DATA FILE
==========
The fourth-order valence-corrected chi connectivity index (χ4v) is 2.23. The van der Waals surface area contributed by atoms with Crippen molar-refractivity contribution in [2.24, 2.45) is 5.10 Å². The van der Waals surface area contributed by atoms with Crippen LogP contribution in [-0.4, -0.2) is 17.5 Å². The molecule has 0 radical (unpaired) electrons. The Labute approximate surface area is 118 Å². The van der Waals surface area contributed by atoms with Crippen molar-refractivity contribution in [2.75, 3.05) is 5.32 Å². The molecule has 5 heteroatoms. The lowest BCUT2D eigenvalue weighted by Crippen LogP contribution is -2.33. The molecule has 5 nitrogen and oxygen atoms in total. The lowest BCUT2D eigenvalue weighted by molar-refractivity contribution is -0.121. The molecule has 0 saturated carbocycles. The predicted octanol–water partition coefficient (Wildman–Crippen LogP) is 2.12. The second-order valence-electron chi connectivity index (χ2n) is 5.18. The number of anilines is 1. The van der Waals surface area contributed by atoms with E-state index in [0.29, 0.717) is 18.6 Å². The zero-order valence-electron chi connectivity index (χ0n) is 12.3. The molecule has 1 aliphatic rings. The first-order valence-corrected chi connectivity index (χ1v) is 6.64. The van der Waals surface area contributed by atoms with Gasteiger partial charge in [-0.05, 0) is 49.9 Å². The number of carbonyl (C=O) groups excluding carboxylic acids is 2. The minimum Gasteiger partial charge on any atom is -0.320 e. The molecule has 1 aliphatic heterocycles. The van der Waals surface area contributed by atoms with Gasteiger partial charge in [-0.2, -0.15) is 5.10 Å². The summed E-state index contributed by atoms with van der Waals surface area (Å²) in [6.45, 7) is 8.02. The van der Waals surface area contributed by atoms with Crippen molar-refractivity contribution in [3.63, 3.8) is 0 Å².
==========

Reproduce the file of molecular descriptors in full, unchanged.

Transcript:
The fourth-order valence-corrected chi connectivity index (χ4v) is 2.23. The van der Waals surface area contributed by atoms with Crippen molar-refractivity contribution in [2.24, 2.45) is 5.10 Å². The van der Waals surface area contributed by atoms with Crippen LogP contribution in [-0.4, -0.2) is 17.5 Å². The molecule has 0 radical (unpaired) electrons. The Labute approximate surface area is 118 Å². The van der Waals surface area contributed by atoms with Crippen molar-refractivity contribution in [2.75, 3.05) is 5.32 Å². The molecule has 5 heteroatoms. The lowest BCUT2D eigenvalue weighted by Crippen LogP contribution is -2.33. The molecule has 5 nitrogen and oxygen atoms in total. The lowest BCUT2D eigenvalue weighted by molar-refractivity contribution is -0.121. The molecule has 0 saturated carbocycles. The predicted octanol–water partition coefficient (Wildman–Crippen LogP) is 2.12. The second-order valence-electron chi connectivity index (χ2n) is 5.18. The number of anilines is 1. The van der Waals surface area contributed by atoms with E-state index in [0.29, 0.717) is 18.6 Å². The zero-order valence-electron chi connectivity index (χ0n) is 12.3. The molecule has 1 aliphatic rings. The first-order valence-corrected chi connectivity index (χ1v) is 6.64. The van der Waals surface area contributed by atoms with Gasteiger partial charge in [-0.05, 0) is 49.9 Å². The number of carbonyl (C=O) groups excluding carboxylic acids is 2. The minimum Gasteiger partial charge on any atom is -0.320 e. The molecule has 1 aliphatic heterocycles. The van der Waals surface area contributed by atoms with Gasteiger partial charge in [-0.2, -0.15) is 5.10 Å². The summed E-state index contributed by atoms with van der Waals surface area (Å²) in [6.45, 7) is 8.02. The van der Waals surface area contributed by atoms with Crippen molar-refractivity contribution in [3.63, 3.8) is 0 Å².